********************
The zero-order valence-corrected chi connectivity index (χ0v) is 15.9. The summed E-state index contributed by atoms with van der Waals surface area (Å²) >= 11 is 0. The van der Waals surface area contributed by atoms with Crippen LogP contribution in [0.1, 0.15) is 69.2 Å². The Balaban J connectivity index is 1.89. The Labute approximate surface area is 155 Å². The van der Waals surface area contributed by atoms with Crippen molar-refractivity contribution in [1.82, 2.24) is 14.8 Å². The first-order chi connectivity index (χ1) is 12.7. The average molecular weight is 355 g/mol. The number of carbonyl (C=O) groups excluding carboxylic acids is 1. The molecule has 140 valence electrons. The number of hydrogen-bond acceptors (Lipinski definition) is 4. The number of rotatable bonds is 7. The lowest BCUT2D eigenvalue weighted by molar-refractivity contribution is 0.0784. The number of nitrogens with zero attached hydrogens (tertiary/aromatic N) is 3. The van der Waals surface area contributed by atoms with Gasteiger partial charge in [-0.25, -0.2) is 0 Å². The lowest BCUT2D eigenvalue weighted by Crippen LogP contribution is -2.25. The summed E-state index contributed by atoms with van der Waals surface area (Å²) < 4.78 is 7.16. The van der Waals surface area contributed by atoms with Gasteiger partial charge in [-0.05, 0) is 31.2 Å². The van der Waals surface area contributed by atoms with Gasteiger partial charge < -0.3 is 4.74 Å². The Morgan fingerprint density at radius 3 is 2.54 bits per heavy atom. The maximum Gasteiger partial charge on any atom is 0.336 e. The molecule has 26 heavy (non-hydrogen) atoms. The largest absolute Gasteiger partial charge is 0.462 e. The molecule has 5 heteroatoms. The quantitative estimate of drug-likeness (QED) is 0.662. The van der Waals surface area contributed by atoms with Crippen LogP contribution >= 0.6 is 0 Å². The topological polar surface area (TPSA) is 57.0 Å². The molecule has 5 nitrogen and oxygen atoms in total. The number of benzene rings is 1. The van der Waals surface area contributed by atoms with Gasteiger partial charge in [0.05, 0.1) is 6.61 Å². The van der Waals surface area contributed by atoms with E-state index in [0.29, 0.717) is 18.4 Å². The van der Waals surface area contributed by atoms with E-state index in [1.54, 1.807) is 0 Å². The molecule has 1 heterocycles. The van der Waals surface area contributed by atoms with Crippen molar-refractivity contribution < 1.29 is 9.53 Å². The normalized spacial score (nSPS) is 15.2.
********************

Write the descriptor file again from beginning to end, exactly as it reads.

The zero-order valence-corrected chi connectivity index (χ0v) is 15.9. The summed E-state index contributed by atoms with van der Waals surface area (Å²) >= 11 is 0. The van der Waals surface area contributed by atoms with Crippen LogP contribution in [0.1, 0.15) is 69.2 Å². The Balaban J connectivity index is 1.89. The Labute approximate surface area is 155 Å². The van der Waals surface area contributed by atoms with Crippen molar-refractivity contribution in [1.82, 2.24) is 14.8 Å². The first-order chi connectivity index (χ1) is 12.7. The average molecular weight is 355 g/mol. The number of carbonyl (C=O) groups excluding carboxylic acids is 1. The molecule has 140 valence electrons. The number of hydrogen-bond acceptors (Lipinski definition) is 4. The number of rotatable bonds is 7. The lowest BCUT2D eigenvalue weighted by molar-refractivity contribution is 0.0784. The number of nitrogens with zero attached hydrogens (tertiary/aromatic N) is 3. The van der Waals surface area contributed by atoms with Gasteiger partial charge in [-0.25, -0.2) is 0 Å². The lowest BCUT2D eigenvalue weighted by Crippen LogP contribution is -2.25. The summed E-state index contributed by atoms with van der Waals surface area (Å²) < 4.78 is 7.16. The van der Waals surface area contributed by atoms with Gasteiger partial charge in [-0.05, 0) is 31.2 Å². The van der Waals surface area contributed by atoms with Gasteiger partial charge < -0.3 is 4.74 Å². The Morgan fingerprint density at radius 3 is 2.54 bits per heavy atom. The maximum Gasteiger partial charge on any atom is 0.336 e. The molecule has 26 heavy (non-hydrogen) atoms. The largest absolute Gasteiger partial charge is 0.462 e. The molecule has 5 heteroatoms. The quantitative estimate of drug-likeness (QED) is 0.662. The van der Waals surface area contributed by atoms with Crippen LogP contribution >= 0.6 is 0 Å². The topological polar surface area (TPSA) is 57.0 Å². The molecule has 5 nitrogen and oxygen atoms in total. The number of benzene rings is 1. The van der Waals surface area contributed by atoms with Gasteiger partial charge in [0.05, 0.1) is 6.61 Å². The van der Waals surface area contributed by atoms with E-state index in [0.29, 0.717) is 18.4 Å². The van der Waals surface area contributed by atoms with E-state index in [1.54, 1.807) is 0 Å². The molecule has 1 heterocycles. The van der Waals surface area contributed by atoms with Crippen molar-refractivity contribution < 1.29 is 9.53 Å². The normalized spacial score (nSPS) is 15.2.